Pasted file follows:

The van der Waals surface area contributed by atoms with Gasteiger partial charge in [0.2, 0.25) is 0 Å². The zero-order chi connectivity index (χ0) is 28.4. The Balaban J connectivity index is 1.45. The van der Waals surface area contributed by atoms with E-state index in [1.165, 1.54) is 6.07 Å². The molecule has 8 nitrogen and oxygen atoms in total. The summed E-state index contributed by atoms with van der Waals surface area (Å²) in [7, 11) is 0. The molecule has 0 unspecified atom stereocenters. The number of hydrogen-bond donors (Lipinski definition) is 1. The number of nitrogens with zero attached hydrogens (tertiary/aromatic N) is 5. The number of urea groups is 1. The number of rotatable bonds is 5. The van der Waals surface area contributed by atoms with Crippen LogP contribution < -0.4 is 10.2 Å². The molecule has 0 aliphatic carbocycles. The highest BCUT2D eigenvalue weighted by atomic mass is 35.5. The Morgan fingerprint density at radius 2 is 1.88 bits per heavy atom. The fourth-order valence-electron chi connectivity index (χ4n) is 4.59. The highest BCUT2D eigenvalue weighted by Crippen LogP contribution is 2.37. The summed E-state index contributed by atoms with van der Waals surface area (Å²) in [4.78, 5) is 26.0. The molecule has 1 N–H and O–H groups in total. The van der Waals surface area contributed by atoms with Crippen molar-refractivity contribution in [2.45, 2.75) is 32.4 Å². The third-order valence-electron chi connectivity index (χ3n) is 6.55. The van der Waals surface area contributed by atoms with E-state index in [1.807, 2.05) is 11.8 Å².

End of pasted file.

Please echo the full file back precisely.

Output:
The van der Waals surface area contributed by atoms with Gasteiger partial charge in [0.2, 0.25) is 0 Å². The zero-order chi connectivity index (χ0) is 28.4. The Balaban J connectivity index is 1.45. The van der Waals surface area contributed by atoms with E-state index in [1.165, 1.54) is 6.07 Å². The molecule has 8 nitrogen and oxygen atoms in total. The summed E-state index contributed by atoms with van der Waals surface area (Å²) in [7, 11) is 0. The molecule has 0 unspecified atom stereocenters. The number of hydrogen-bond donors (Lipinski definition) is 1. The number of nitrogens with zero attached hydrogens (tertiary/aromatic N) is 5. The number of urea groups is 1. The number of rotatable bonds is 5. The van der Waals surface area contributed by atoms with Crippen LogP contribution < -0.4 is 10.2 Å². The molecule has 0 aliphatic carbocycles. The highest BCUT2D eigenvalue weighted by atomic mass is 35.5. The Morgan fingerprint density at radius 2 is 1.88 bits per heavy atom. The fourth-order valence-electron chi connectivity index (χ4n) is 4.59. The highest BCUT2D eigenvalue weighted by Crippen LogP contribution is 2.37. The summed E-state index contributed by atoms with van der Waals surface area (Å²) in [4.78, 5) is 26.0. The molecule has 1 N–H and O–H groups in total. The van der Waals surface area contributed by atoms with Crippen molar-refractivity contribution in [2.45, 2.75) is 32.4 Å². The third-order valence-electron chi connectivity index (χ3n) is 6.55. The van der Waals surface area contributed by atoms with E-state index in [1.807, 2.05) is 11.8 Å².